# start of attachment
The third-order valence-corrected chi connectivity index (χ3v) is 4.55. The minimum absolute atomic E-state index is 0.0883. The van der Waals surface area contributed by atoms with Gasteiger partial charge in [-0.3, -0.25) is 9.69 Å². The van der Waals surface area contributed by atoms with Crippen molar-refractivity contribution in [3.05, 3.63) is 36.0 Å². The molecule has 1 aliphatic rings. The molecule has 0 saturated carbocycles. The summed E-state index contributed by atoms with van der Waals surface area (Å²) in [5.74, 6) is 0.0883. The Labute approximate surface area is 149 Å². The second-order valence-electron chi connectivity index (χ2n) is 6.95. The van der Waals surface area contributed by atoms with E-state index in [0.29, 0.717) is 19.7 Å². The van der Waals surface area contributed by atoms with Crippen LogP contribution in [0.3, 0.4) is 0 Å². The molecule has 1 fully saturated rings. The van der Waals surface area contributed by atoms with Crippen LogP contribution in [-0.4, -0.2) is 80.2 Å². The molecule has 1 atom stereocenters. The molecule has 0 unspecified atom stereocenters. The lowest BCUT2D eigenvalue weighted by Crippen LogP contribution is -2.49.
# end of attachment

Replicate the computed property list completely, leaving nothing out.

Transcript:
The third-order valence-corrected chi connectivity index (χ3v) is 4.55. The minimum absolute atomic E-state index is 0.0883. The van der Waals surface area contributed by atoms with Gasteiger partial charge in [-0.3, -0.25) is 9.69 Å². The van der Waals surface area contributed by atoms with Crippen molar-refractivity contribution in [3.05, 3.63) is 36.0 Å². The molecule has 1 aliphatic rings. The molecule has 0 saturated carbocycles. The summed E-state index contributed by atoms with van der Waals surface area (Å²) in [5.74, 6) is 0.0883. The Labute approximate surface area is 149 Å². The second-order valence-electron chi connectivity index (χ2n) is 6.95. The van der Waals surface area contributed by atoms with E-state index in [0.29, 0.717) is 19.7 Å². The van der Waals surface area contributed by atoms with Crippen LogP contribution in [0.3, 0.4) is 0 Å². The molecule has 1 fully saturated rings. The van der Waals surface area contributed by atoms with Crippen LogP contribution in [-0.4, -0.2) is 80.2 Å². The molecule has 1 atom stereocenters. The molecule has 0 unspecified atom stereocenters. The lowest BCUT2D eigenvalue weighted by Crippen LogP contribution is -2.49.